Capitol police officer Brian Sicknick, 42, died the following day after responding to the January 6 riots on Capitol Hill. The protesters stormed the Capitol as lawmakers counted electoral votes to confirm President Joe Biden’s victory against Donald Trump. News reports said that the 13-year veteran had been beaten with a fire extinguisher, but the medical examiner determined that Sicknick had two strokes and died of “natural” causes.
The New York Times reported in February, when updating its report on the Capitol riot, that “law enforcement officials initially said Mr. Sicknick was struck with a fire extinguisher, but weeks later, police sources and investigators were at odds over whether he was hit.”
Sicknick’s death was “natural” and caused by two strokes, according to the Office of the Chief Medical Examiner, led by Francisco Diaz, the Washington Examiner reported.
After medical specialists reported that Sicknick’s true cause of death was from natural causes, the falsity of the police report became apparent, and Sen. Ron Johnson wrote a letter to the acting chief of the U.S. Capitol Police (USCP) to that effect, according to The Federalist on April 22.
Sicknick “suffered two strokes and died of natural causes,” and there was “no evidence” that he “suffered an allergic reaction to chemical irritants,” the medical opinion document stated.
The fact that the Capitol Police had stepped forward with reckless claims only aggravated the overall appearance of the riots. They misrepresented their real results, which the Democrats used to launch a fierce campaign of persecution against the supporters of the then president, Donald Trump.
Johnson said, “It remains unclear why the USCP released a statement regarding Officer Sicknick’s cause of death months before the medical examiner made an official determination.”
Sicknick was sprayed with a chemical substance about 2:20 p.m. on Jan. 6. He collapsed at the Capitol at 10 p.m. and was brought to a local hospital, the medical examiner said. On Jan. 7, around 9:30 p.m., he passed away. Although Diaz informed the Washington Post that Sicknick had no adverse reaction to chemical irritants and had no injuries, he said: “all that transpired played a role in his condition.”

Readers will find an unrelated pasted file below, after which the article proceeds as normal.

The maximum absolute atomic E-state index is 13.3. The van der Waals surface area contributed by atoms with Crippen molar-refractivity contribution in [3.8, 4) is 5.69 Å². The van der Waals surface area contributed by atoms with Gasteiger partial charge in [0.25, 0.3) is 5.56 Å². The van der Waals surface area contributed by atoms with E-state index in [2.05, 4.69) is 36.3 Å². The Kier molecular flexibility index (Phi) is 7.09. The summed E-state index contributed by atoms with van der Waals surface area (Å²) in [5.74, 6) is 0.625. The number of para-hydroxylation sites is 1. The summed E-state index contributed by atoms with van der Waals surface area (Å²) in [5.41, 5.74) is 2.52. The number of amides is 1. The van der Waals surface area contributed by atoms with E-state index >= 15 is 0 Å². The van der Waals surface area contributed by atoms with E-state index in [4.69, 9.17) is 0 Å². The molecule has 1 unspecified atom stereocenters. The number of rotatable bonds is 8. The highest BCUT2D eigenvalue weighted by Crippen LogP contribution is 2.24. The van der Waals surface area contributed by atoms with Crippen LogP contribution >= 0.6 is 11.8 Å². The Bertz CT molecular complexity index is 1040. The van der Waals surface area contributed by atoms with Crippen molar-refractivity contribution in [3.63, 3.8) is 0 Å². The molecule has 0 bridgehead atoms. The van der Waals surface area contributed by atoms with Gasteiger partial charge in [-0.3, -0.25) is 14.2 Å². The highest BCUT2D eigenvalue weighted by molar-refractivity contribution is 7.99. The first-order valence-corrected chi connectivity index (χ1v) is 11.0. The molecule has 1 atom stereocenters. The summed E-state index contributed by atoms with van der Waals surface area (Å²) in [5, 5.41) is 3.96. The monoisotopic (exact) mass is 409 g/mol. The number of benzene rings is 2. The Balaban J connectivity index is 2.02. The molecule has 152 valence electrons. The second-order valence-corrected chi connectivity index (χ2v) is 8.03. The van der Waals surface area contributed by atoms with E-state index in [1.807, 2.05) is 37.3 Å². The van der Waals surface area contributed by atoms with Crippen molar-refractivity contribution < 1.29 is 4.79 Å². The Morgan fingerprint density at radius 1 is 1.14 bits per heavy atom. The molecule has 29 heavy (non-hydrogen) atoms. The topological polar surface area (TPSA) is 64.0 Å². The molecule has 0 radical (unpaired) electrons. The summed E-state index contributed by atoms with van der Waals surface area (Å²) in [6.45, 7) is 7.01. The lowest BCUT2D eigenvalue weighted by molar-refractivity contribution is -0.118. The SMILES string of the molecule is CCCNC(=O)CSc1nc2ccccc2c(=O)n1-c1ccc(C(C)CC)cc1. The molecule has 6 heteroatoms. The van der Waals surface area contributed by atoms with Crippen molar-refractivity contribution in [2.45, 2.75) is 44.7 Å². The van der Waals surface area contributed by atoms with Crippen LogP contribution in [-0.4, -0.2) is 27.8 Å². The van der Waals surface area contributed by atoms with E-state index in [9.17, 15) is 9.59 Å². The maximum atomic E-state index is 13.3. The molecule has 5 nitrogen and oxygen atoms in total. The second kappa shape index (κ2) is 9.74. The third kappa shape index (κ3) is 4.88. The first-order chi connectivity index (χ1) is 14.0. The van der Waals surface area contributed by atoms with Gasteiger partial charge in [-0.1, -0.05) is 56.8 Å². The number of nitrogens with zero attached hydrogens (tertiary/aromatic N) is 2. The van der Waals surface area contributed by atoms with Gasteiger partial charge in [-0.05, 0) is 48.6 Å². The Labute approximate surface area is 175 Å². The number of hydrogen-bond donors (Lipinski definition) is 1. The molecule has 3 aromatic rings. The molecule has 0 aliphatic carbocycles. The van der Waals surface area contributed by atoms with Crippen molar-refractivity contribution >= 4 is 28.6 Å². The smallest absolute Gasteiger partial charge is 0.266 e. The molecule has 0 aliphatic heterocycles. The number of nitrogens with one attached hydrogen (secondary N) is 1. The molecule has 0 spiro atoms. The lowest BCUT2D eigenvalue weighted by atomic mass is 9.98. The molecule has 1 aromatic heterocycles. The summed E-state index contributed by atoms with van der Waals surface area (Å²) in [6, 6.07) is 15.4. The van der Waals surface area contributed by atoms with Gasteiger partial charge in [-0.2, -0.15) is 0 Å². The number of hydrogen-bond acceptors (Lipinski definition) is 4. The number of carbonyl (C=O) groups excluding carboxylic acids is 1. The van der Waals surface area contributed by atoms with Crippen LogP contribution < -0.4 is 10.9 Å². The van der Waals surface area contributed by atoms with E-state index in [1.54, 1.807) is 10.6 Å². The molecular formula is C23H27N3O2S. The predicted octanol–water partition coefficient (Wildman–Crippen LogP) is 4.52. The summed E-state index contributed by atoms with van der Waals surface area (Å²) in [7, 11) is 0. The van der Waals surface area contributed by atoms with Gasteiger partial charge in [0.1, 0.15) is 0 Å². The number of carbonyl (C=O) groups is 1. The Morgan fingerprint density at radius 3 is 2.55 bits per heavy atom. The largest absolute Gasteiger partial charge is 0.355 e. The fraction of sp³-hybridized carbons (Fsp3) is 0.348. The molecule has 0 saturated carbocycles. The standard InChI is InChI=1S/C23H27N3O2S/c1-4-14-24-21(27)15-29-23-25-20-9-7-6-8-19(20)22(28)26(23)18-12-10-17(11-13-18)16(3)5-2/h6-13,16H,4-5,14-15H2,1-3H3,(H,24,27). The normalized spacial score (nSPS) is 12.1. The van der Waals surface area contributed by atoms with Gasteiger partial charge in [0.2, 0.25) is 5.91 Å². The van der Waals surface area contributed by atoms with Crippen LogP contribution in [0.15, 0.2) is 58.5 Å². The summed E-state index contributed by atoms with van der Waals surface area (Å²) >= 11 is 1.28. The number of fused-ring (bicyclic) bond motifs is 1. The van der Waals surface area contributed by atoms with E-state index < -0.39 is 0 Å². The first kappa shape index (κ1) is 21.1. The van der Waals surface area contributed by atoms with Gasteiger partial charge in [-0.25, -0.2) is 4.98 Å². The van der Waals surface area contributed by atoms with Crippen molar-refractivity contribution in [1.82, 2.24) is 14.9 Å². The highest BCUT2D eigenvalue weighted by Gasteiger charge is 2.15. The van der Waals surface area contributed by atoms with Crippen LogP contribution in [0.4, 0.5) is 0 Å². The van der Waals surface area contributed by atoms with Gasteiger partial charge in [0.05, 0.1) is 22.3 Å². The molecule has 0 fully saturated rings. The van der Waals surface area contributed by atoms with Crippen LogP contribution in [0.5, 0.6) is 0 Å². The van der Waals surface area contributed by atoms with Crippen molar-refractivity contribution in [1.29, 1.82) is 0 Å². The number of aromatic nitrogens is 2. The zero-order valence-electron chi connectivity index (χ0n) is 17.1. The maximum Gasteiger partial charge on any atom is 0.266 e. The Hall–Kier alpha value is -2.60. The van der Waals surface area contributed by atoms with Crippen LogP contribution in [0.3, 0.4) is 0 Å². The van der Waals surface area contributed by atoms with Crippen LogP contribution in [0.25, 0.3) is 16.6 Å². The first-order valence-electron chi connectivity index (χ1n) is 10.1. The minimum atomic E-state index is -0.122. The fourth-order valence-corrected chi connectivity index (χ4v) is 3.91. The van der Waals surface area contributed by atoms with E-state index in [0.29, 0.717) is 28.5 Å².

According to the Police Department’s first January statement, Sicknick was “injured while physically engaging with protesters” and that he “was taken to a local hospital where he succumbed to his injuries.” After the medical examiner’s findings were made public, the Capitol Police issued a statement indicating it accepted the findings but that his death occurred in the line of duty.
The medical examiner’s office specifically said that the term “natural” is “used when a disease alone causes death” and that “if death is hastened by an injury, the manner of death is not considered natural.”
“I’d like to take a moment of my time to ask for a moment of silence for my fallen colleague, Officer Brian Sicknick, who died from injuries he sustained in the line of duty defending the Capitol of our beloved democracy,” Dunn stated.
And Capitol Police Officer Aquilino Gonell said that “as a result of that day, we lost officers—some really good officers.”
Dunn’s lawyer, Mark Zaid, told the Washington Examiner, “Officer Dunn’s comments were in line with what his law enforcement colleagues believe, which is that they consider the events of Jan. 6 to have been a factor in Officer Sicknick’s death. Whether it was a primary cause or even just 1% is irrelevant. Officer Sicknick died in the line of duty. That’s all they need to know.”
When asked if Dunn disagreed with the medical examiner’s conclusions after the Washington Examiner pointed out the differences between Dunn’s claims and the medical examiner’s report, Zaid responded, “Officer Dunn’s statement reflects his personal view of how Officer Sicknick lost his life, and that was in the line of duty fighting against insurrectionists who tried to overthrow the U.S. government. His comments were not meant to be interpreted as a medical diagnosis.”
Despite the medical examiner’s report, the initial claim about Sicknick’s cause of death continues to circulate.